This type of medieval pottery is known as "Cheam ware", part of the broader tradition of "Surrey white ware", so called because the clay used becomes whitish when fired. The shape is called "biconical" because it has a conical base with a conical shoulder (hence the name) and it usually has a straight, vertical neck but no pouring lip. There is usually a small blob of green or yellow glaze on the neck or shoulder opposite the handle.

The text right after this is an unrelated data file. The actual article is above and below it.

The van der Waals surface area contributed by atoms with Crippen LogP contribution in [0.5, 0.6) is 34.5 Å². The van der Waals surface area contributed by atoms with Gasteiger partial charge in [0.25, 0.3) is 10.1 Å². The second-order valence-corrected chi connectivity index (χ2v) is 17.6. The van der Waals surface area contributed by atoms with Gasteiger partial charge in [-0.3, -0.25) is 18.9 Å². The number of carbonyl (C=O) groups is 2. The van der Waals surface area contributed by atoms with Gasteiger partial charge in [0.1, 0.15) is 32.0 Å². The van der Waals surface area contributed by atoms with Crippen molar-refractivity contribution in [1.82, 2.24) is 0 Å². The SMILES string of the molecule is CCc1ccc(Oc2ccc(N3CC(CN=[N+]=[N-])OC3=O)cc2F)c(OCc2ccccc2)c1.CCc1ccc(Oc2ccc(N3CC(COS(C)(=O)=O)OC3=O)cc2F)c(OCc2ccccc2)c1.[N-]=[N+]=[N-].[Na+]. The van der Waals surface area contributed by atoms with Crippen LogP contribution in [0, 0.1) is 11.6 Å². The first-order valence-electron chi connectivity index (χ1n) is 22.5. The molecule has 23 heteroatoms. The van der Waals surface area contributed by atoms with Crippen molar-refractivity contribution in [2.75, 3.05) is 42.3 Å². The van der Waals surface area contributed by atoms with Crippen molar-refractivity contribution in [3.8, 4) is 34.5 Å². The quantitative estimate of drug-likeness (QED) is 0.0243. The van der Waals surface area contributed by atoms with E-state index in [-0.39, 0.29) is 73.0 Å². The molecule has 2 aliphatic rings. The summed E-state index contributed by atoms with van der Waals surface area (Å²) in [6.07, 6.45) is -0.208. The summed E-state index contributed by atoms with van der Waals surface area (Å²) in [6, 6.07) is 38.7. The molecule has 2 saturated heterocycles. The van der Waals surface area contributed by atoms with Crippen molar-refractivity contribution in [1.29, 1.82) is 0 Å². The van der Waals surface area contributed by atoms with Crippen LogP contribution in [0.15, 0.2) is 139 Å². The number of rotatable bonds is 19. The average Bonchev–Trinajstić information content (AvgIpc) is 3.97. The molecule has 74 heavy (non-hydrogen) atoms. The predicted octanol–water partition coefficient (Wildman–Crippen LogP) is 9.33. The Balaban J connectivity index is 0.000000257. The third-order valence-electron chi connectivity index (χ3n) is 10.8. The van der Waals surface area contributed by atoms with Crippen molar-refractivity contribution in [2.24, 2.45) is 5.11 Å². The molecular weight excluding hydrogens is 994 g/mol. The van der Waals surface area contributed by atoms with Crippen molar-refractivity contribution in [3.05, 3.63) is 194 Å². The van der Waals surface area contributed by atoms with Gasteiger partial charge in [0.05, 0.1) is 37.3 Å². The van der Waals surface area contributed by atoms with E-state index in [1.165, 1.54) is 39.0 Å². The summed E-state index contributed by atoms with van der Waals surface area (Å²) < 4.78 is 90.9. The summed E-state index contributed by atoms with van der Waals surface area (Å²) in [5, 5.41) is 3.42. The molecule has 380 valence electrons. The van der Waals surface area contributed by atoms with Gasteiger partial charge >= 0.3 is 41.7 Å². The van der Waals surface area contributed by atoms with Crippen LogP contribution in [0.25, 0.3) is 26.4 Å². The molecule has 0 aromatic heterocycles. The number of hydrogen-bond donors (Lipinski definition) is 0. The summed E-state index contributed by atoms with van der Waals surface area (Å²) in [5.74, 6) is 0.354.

Looking at suburban Cheam today it is amazing to think that in medieval times this was a hive of industry with multiple pottery kilns turning out hundreds of jugs, cooking pots and storage vessels for the London market. If you know what to look for, the pits which provided the clay still exist - behind Cheam church and within Seears Park. Later on, the local clay was used for making bricks - the last brickyard closed in the mid 1930s, and all that land was eventually covered with houses.
You can see Cheam pottery at Whitehall Museum, Cheam, and the Museum of London.